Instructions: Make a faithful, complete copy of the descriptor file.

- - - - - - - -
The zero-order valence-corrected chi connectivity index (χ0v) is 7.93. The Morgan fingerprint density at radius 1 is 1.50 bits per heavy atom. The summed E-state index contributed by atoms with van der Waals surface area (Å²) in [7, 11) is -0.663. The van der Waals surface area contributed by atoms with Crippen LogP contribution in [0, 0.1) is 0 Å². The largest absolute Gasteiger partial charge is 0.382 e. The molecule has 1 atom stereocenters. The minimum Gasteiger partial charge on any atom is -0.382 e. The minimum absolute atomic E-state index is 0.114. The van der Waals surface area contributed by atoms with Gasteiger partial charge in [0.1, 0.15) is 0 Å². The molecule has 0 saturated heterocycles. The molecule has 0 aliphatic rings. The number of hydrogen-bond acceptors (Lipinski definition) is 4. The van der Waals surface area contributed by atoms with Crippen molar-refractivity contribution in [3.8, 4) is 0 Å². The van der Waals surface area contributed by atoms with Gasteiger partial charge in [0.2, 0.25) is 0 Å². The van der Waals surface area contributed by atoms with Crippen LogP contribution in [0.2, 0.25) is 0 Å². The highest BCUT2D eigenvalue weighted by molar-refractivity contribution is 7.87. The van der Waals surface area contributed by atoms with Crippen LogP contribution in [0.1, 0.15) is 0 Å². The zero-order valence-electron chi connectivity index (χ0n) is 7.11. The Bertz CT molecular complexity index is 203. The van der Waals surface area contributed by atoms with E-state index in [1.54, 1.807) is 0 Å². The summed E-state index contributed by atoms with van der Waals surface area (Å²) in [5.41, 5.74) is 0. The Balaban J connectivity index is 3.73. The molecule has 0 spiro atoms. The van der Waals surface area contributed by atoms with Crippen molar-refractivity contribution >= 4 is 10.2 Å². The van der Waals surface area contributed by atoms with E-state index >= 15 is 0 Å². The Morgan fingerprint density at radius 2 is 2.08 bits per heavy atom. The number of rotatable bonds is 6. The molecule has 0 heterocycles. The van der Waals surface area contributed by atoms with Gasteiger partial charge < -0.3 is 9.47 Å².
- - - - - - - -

The zero-order valence-corrected chi connectivity index (χ0v) is 7.93. The Morgan fingerprint density at radius 1 is 1.50 bits per heavy atom. The summed E-state index contributed by atoms with van der Waals surface area (Å²) in [7, 11) is -0.663. The van der Waals surface area contributed by atoms with Crippen LogP contribution in [0, 0.1) is 0 Å². The largest absolute Gasteiger partial charge is 0.382 e. The molecule has 1 atom stereocenters. The minimum Gasteiger partial charge on any atom is -0.382 e. The minimum absolute atomic E-state index is 0.114. The van der Waals surface area contributed by atoms with Gasteiger partial charge in [0.1, 0.15) is 0 Å². The molecule has 0 saturated heterocycles. The molecule has 0 aliphatic rings. The number of hydrogen-bond acceptors (Lipinski definition) is 4. The van der Waals surface area contributed by atoms with Crippen molar-refractivity contribution in [3.8, 4) is 0 Å². The van der Waals surface area contributed by atoms with Gasteiger partial charge in [0.2, 0.25) is 0 Å². The van der Waals surface area contributed by atoms with Crippen LogP contribution in [0.2, 0.25) is 0 Å². The highest BCUT2D eigenvalue weighted by molar-refractivity contribution is 7.87. The van der Waals surface area contributed by atoms with Crippen LogP contribution in [0.1, 0.15) is 0 Å². The zero-order valence-electron chi connectivity index (χ0n) is 7.11. The Bertz CT molecular complexity index is 203. The van der Waals surface area contributed by atoms with E-state index in [1.54, 1.807) is 0 Å². The summed E-state index contributed by atoms with van der Waals surface area (Å²) in [5.41, 5.74) is 0. The Balaban J connectivity index is 3.73. The molecule has 0 spiro atoms. The van der Waals surface area contributed by atoms with Crippen molar-refractivity contribution >= 4 is 10.2 Å². The van der Waals surface area contributed by atoms with E-state index >= 15 is 0 Å². The Morgan fingerprint density at radius 2 is 2.08 bits per heavy atom. The number of rotatable bonds is 6. The molecule has 0 heterocycles. The van der Waals surface area contributed by atoms with Gasteiger partial charge < -0.3 is 9.47 Å².